Sweet Autumn Clematis
Deciduous, Vines, Semi-evergreen
Of the more than 200 clematis species, most are deciduous vines; exceptions include the useful evergreen vine C. armandii, as well as some interesting upright herbaceous types.
Attractive blooms come in a wide variety of shapes; they may resemble bells, stars, tulips, saucers, urns—even miniature lanterns. Each flower consists of a central brush of stamens surrounded by petallike segments called sepals. Range of flower colors is wide, from pastel pinks to crimson red; periwinkle blue through soft lavender shades, rich magenta, and dark purple; and pure white through creamy tones and even golden yellow. Unless otherwise specified, blooms are 4–6 in. across. Float cut flowers in a bowl of water to make a choice indoor display. Burn cut ends of stems with a match to make flowers last longer. The blossoms of the large-flowered hybrids and a few species are followed by fluffy clusters of seed heads, also useful for flower arrangements.
Leaves vary from pale to dark green, usually divided into leaflets. Leafstalks twist and curl to hold plant to its support.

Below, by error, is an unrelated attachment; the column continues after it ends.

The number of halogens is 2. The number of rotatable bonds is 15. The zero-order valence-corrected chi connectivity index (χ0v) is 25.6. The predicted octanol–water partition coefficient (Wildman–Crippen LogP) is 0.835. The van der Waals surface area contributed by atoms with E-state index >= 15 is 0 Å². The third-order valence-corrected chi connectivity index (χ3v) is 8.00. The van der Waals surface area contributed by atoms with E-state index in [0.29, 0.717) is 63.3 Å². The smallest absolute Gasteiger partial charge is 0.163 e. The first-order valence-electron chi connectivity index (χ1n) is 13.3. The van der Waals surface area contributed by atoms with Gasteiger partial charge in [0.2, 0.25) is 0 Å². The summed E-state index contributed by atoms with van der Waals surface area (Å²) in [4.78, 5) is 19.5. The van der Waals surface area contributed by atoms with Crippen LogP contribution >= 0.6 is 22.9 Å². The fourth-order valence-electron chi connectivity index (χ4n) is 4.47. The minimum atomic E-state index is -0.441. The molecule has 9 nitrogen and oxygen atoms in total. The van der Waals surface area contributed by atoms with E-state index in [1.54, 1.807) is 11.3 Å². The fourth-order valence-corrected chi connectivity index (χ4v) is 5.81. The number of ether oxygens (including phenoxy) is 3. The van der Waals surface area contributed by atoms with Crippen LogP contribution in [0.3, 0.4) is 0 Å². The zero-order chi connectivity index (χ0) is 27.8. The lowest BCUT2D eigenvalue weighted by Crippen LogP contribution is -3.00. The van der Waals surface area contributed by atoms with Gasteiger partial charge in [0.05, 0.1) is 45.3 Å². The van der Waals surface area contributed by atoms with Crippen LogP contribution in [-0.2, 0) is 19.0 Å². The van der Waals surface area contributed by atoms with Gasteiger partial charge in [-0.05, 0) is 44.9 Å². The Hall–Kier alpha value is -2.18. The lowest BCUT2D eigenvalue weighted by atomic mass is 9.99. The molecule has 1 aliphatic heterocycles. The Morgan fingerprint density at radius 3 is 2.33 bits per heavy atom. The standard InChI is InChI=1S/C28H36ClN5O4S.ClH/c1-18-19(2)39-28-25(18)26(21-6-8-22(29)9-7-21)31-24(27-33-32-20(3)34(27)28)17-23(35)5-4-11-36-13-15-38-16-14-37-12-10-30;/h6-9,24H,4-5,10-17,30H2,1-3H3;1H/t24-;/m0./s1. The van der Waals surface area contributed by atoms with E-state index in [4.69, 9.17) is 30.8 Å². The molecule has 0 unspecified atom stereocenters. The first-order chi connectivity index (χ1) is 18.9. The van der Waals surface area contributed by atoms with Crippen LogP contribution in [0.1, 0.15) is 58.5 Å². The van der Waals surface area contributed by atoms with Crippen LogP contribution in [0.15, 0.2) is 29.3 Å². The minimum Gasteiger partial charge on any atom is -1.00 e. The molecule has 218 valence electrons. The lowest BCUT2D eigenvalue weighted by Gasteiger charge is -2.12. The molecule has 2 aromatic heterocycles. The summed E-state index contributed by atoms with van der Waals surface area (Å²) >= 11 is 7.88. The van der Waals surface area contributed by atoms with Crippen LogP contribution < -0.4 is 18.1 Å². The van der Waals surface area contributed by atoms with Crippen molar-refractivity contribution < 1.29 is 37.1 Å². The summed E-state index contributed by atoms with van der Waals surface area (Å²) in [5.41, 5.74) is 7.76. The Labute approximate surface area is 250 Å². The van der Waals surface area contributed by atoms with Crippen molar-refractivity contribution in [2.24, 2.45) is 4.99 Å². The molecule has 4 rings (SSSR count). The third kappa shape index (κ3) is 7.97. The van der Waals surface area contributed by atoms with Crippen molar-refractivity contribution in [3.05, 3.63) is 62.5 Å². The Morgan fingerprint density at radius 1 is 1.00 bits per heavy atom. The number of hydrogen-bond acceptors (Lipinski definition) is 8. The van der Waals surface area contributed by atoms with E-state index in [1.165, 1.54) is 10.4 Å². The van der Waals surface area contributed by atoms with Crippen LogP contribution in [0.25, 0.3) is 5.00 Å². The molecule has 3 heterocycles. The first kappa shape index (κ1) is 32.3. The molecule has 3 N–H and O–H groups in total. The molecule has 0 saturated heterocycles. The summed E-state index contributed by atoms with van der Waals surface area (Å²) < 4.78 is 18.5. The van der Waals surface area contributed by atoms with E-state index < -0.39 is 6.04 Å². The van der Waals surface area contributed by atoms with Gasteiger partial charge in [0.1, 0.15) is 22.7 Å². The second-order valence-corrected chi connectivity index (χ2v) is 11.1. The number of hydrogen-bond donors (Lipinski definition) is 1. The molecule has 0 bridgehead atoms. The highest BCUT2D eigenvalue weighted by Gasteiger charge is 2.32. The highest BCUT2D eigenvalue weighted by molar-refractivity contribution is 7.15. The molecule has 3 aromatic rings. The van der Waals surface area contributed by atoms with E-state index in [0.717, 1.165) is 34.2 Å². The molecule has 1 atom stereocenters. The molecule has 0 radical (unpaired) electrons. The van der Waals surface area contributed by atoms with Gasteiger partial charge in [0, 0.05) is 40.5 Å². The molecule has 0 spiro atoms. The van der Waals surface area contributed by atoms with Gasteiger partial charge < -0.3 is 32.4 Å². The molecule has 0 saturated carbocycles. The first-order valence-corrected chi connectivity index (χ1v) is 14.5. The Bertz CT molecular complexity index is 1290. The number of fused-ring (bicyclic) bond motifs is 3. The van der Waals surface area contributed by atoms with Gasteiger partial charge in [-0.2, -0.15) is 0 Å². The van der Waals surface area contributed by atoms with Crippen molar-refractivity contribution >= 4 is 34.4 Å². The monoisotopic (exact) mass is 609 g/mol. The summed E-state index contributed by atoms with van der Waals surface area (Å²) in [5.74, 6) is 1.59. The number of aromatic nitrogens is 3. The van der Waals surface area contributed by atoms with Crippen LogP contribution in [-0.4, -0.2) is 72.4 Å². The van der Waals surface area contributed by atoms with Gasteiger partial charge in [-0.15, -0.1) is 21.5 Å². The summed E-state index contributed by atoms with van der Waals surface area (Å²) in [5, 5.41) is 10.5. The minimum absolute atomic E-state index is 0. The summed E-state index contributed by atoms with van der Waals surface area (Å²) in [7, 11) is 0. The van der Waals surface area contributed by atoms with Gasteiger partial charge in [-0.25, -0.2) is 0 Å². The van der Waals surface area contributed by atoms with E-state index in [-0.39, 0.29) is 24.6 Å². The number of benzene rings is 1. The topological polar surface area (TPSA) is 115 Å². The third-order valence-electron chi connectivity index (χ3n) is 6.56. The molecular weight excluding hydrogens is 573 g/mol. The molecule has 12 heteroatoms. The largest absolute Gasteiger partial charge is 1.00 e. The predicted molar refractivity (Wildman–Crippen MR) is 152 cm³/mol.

The plant is semievergreen in milder areas. Native to China, Korea, and Japan. Very fast growing to 20 ft., with dark green leaves consisting of three to five oval leaflets. Produces masses of fragrant, creamy white flowers in late summer to fall. Can reseed. Plant in a warm, sunny location. Makes a good privacy screen or arbor cover. Often confused with C. paniculata, a similar species from New Zealand.
Biennial or short-lived perennial, from southern Europe and southwestern and central Asia. Foliage clu...
Native to the Eastern United States. Fast growth to 60–80 ft., eventually spreading to 40 ft. wi...
Gray-green, 2–5-in.-wide rosettes spread quickly to form clumps to 2 ft. or wider. Leaves have r...